“Who is this woman?…What yoga DVD did she escape from?” Chloë Schama criticizes the recent trend in book covers featuring women with their backs turned to the reader, including Ian McEwan’s Sweet Tooth and John Irving’s In One Person.
“All poems of public grief are private poems first,” writes Mark Doty in his evaluation of Wisława Szymborska’s poem, “Photograph from September 11th.” Indeed, what Doty learned “over the course of those dozen years, was that the words one hammers out in private, in order to attempt some kind of sense, may end up being used by people in ways you could have never anticipated.”
Though traditionally a cultural staple, Irish poetry's popularity has been on the decline for some time now. The best way to reignite public interest? A contest, of course, and Seamus Heaney just won. His sonnet "When all the others were away at Mass" was voted "Ireland’s best-loved poem written over the past 100 years."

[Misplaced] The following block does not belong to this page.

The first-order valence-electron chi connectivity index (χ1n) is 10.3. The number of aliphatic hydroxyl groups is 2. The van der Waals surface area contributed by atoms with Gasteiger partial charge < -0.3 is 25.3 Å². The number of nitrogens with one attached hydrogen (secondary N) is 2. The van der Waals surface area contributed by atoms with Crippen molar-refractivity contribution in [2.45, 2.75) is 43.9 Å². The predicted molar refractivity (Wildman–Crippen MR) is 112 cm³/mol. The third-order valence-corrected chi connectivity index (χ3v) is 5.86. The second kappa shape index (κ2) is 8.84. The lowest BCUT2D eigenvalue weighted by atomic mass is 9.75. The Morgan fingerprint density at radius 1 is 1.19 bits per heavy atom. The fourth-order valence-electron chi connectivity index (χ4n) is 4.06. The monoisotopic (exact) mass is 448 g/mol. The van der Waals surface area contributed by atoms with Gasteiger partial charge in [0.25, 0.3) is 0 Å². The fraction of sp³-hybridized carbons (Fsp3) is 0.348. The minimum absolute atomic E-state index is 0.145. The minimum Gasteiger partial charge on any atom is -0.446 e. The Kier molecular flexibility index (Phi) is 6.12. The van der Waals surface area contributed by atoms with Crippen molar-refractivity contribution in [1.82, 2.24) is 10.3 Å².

Sometimes, Virginia Woolf took a break from her busy schedule of constant brilliance in order to write children's stories for her nephews' newspaper, The Charleston Bulletin. A taste: "When in a good and merry mood Trisy would seize a dozen eggs, and a bucket of flour, coerce a cow to milk itself, and then mixing the ingredients toss them 20 times high up over the skyline, and catch them as they fell in dozens and dozens and dozens of pancakes."
Out this week: Marlena by Julie Buntin; American War by Omar El Akkad; What It Means When a Man Falls from the Sky by Lesley Nneka Arimah; Kingdom of the Young by Edie Meidav; No One Is Coming to Save Us by Stephanie Powell Watts; and Living in the Weather of the World by Richard Bausch. For more on these and other new titles, go read our most recent book preview.